Like thousands of his fellow veterans of America’s wars, Alfred Brown died waiting.
In 1945, when he was a 19-year-old soldier fighting in Italy, shrapnel from an enemy shell ripped into his abdomen. His wounds were so severe that he was twice administered last rites. When Brown came home, the government that had promised to care for its wounded veterans instead shorted him.
In the current American climate, with war constantly in our periphery, respect and reverence for veterans seems extremely relevant.
That’s why the results of Knight Ridder’s investigation caused so much controversy.
“What they revealed, in a series of articles published in newspapers across the Knight Ridder chain, was that poor and disabled veterans — as well as their widows — were being ill-served both by the government and by the nonprofit organizations that claimed to help them,” said James Asher, Knight Ridder’s investigative team leader.
The newspaper chain found the U.S. Department of Veteran Affairs to be the main offender. Reporters Chris Adams and Alison Young filed story after story about fallen soldiers falling out of favor with the VA.
“Our reporters took on an agency that had largely been ignored, mounting an aggressive legal battle to force open the VA’s books,” Asher said. “We continued to publish a string of exclusives throughout the year, developing sources deep within the agency and unearthing never-before-released internal reports. We prompted both the agency and Congress to react.”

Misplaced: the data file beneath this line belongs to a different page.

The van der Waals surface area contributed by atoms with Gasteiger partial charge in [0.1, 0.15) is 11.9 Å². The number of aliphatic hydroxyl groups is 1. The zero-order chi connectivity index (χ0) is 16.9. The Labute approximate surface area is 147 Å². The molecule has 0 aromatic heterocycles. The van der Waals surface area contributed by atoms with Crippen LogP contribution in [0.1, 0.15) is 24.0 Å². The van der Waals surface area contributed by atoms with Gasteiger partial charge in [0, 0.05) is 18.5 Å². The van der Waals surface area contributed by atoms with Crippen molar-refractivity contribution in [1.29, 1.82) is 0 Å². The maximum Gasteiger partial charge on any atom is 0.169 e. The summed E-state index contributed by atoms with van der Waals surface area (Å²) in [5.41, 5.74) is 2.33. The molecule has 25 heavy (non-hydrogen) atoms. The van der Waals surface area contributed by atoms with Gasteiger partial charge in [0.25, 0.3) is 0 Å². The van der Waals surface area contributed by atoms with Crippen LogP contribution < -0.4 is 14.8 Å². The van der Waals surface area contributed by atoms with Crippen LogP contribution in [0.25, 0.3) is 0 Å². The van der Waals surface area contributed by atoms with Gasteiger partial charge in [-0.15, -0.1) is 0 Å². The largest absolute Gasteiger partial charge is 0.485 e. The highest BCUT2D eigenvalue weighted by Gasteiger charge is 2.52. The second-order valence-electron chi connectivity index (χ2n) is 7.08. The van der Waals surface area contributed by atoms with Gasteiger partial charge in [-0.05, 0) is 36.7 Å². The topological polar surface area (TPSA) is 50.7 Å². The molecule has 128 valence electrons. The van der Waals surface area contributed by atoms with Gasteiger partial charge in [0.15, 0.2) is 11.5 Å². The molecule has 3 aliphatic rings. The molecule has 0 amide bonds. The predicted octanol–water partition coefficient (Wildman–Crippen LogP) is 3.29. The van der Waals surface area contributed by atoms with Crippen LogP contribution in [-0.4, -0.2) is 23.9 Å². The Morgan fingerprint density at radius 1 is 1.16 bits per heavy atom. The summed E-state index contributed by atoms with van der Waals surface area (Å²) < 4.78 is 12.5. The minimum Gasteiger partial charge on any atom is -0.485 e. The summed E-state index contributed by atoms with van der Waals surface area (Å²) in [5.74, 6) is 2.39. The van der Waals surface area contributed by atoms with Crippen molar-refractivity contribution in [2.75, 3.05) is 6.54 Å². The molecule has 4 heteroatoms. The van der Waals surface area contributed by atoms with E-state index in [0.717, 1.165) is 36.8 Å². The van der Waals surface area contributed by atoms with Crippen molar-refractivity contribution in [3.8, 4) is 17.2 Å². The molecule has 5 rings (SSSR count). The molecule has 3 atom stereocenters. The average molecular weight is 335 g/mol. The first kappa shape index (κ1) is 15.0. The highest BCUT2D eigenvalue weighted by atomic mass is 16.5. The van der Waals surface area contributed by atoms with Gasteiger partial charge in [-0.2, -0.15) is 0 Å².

How did the VA react? According to Asher, nine days after a congressional hearing involving the office, the VA’s top benefits official sent out an ultimatum to the organization’s 57 regional offices to “read the articles, digest the underlying message and take action to ensure you and your people learn from these writings.”
The reaction appeared in sharp contrast to the initial response of the VA to Knight Ridder’s reporting, which appeared in periodicals across the country.
“The VA fought our reporters at every step, refusing to answer simple questions without weeks of delay, if it answered them at all,” said Asher. “Knight Ridder eventually sued the agency in federal court to pry open VA databases and records.”
It was a forceful move, but one that may have given numerous disabled veterans muscle in their war against the institution.
“It was a textbook case of aggressive Washington correspondence — and it went far beyond that,” Asher said. “Working with editors and reporters at Knight Ridder papers, our reporters helped localize the story for veterans and their families in individual markets scattered across the country. These efforts brought the story home in ways that would have been otherwise impossible.”